A controlling person is someone who systematically uses unethically manipulative methods to persuade others to conform to the wishes of the manipulator - often to the detriment of the person being manipulated.
A controlling person subverts an individual's sense of control over their own thinking, behaviour, emotions or decision-making. The controlling person will try to dominate, direct, suppress or change the behaviour of his partner.
Do you have a controlling partner? Here are several steps that will help you live and deal with a controlling partner.
1. Maintain a strong sense of self, and don't believe you have to respond to or acknowledge controlling behaviour. Be firm. Giving in may make the controlling person more demanding.
2. Pursue your own activities, and retain your relationships with others - particularly ones that build up your own self esteem. A controlling partner will want you to cut off your contact with your friends and family. You have the right to follow your own pursuits and choose your own friends.
3. Do not look for approval or possible negative reactions from the controlling party. Inform them of your intentions, and do it.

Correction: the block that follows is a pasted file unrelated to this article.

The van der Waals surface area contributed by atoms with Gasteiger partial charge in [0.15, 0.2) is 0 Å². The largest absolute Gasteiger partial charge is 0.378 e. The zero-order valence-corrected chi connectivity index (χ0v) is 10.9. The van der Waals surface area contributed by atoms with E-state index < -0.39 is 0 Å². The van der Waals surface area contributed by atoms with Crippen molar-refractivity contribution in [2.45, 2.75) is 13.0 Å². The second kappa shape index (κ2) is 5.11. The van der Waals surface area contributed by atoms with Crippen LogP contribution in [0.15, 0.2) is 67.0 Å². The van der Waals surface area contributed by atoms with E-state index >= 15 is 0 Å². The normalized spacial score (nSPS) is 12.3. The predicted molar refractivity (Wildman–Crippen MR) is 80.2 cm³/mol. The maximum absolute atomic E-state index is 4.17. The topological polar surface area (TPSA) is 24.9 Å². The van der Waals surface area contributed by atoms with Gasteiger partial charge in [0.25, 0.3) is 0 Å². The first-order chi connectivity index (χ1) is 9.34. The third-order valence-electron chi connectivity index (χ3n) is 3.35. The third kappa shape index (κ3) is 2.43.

4. Controlling relationships can quickly become abusive. Do not remain in the relationship if you feel you may be subject to physical or mental abuse. If you're unable to escape, seek therapy and outside help immediately. However, you will need to take action by notifying the authorities should your controlling partner be abusing a child or a person of advanced age.
5. Do not feel you have to protect your partner by making excuses for him to others.
6. Set boundaries for yourself, and establish the level of control that is acceptable to you? Make your boundaries known to your partner in a firm yet kind manner without being accusatory. Keep the focus on yourself and what you want or need. Establish what behaviour you're prepared to tolerate, and what not?
7. Realize that the only person who can change your controlling partner is himself.